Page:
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Wan Chai & Causeway Bay Next


Admiralty, located between Central and Wan Chai, is only one MTR stop east of Central. A former British naval station, the site is now a mix of beaming office towers and shopping malls. In Admiralty, visitors will find the Pacific Place, one of Hong Kong's ritziest shopping malls, showcasing top names in fashion, such as Lane Crawford and Marks & Spencer. The town also houses three of the region's five-star hotels: Conrad, Marriott, and Island Shangri-La.

A few minutes from Admiralty is Wan Chai, the legendary nightlife center of Hong Kong that was featured in the film The World of Suzie Wong, which was about the life of a benevolent Chinese prostitute. By day, Wan Chai is a bustling commercial center as the rents are quite expensive in neighboring Central.

Near the waterfront are the Academy for Performing Arts and the Hong Kong Arts Centre, two of the most popular venues for theatrical and cultural performances in Hong Kong. The Art Centre also houses a few galleries, rehearsal rooms, and restaurants that promote the views of the harbor. On the right of the harbor is the Hong Kong Convention and Exhibition Centre. A HK$4.8 billion convention center extension was completed expeditiously in line with the 1997 handover of Hong Kong to China. The extension covers over 16 acres of newly reclaimed land, adding an extra 38,000 sq. meters of function space to the existing convention center.

In the convention center are the ritzy Grand Hyatt and the New World Harbour View Hotels, which are linked by walkways to the 78-story (Asia's second tallest building) Central Plaza office tower. South of the convention center is the Wan Chai MTR station and Lockhart Road, one of the busiest streets in Wan Chai's nightlife district. Lockhart Road East is where a lot of hardware and interior decor supplies shops are found. On the west of Lockhart Road is a lively neighborhood of bars, restaurants, and old office buildings.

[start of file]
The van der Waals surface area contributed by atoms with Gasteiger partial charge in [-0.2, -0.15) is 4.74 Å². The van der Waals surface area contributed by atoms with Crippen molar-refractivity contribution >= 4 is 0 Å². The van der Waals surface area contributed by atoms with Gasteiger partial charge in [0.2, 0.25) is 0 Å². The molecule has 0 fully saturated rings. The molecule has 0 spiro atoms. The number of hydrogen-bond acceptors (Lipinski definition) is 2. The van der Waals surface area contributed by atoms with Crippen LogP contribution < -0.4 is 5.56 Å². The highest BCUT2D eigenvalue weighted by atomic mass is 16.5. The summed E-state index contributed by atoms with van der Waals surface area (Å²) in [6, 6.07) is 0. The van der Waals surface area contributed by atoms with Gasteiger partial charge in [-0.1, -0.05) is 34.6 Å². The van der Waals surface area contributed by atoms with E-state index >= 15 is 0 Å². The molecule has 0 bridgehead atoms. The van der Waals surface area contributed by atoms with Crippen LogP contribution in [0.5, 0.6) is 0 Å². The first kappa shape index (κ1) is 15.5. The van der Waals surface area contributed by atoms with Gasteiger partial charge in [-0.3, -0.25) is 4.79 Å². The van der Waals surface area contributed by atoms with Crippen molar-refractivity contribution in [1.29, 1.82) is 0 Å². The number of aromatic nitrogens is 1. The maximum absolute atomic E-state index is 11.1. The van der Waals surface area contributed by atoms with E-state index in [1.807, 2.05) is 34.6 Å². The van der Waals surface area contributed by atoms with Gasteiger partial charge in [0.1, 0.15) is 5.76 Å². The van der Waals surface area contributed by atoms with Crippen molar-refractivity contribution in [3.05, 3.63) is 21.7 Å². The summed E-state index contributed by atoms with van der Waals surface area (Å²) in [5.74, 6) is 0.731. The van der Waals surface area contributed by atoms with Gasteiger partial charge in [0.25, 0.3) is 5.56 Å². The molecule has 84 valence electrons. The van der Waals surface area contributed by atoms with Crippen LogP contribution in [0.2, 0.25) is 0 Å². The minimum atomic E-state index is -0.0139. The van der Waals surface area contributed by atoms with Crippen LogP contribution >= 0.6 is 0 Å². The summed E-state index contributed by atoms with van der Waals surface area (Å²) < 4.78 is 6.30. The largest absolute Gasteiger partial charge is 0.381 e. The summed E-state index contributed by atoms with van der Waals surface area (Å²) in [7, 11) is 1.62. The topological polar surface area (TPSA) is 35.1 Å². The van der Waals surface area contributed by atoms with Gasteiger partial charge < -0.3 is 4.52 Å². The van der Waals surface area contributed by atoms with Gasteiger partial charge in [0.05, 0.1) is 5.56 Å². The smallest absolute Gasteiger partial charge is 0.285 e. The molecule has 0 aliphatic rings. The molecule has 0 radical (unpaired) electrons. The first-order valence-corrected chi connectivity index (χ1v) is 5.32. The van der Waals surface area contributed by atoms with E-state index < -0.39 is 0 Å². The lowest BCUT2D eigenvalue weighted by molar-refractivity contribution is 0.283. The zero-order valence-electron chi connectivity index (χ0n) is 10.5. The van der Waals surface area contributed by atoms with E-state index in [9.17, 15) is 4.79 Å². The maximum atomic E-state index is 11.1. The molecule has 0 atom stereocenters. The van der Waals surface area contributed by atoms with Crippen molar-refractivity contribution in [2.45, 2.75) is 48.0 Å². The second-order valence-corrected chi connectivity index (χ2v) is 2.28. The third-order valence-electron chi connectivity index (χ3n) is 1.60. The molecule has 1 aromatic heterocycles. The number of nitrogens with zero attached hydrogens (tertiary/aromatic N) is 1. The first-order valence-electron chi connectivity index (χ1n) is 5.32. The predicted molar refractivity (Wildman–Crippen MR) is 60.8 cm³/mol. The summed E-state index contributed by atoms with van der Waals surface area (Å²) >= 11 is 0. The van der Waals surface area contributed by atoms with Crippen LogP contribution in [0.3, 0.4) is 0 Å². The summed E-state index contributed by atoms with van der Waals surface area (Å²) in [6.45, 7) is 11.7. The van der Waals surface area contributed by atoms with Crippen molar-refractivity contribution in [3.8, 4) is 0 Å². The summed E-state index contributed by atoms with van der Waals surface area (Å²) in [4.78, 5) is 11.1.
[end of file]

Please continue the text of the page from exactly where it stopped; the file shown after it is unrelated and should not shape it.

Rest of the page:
Hung Shing Temple

A traditional temple in Wan Chai is the Hung Shing Temple on Queen's Road East, next to a narrow lane of steps leading towards Mid-Levels. The dark and tiny temple is built atop huge boulders. According to legends, the temple was named after a Tang Dynasty official who was well known for his surpassing virtue and ability to make predictions that was of great value to traders.

Pak Tai Temple

A more impressive structure is the Pak Tai Temple at the top of Stone Nullah Lane. This triple-hall temple was constructed in 1863, with a three-meter-high statue of the deity Pak Tai that was built in 1604. It is common to see old men and women pottering around in the dark recesses of the temple, lighting incense sticks or laying out offerings.

Hopewell Centre

Prior to Stone Nullah Lane is the 66-story Hopewell Centre, which was once Hong Kong's tallest building. On the roof-top is a restaurant that provides delicious comestibles and an excellent view of the city below. The center also provides a bypass to Mid-Levels through the elevator on the 17th floor.

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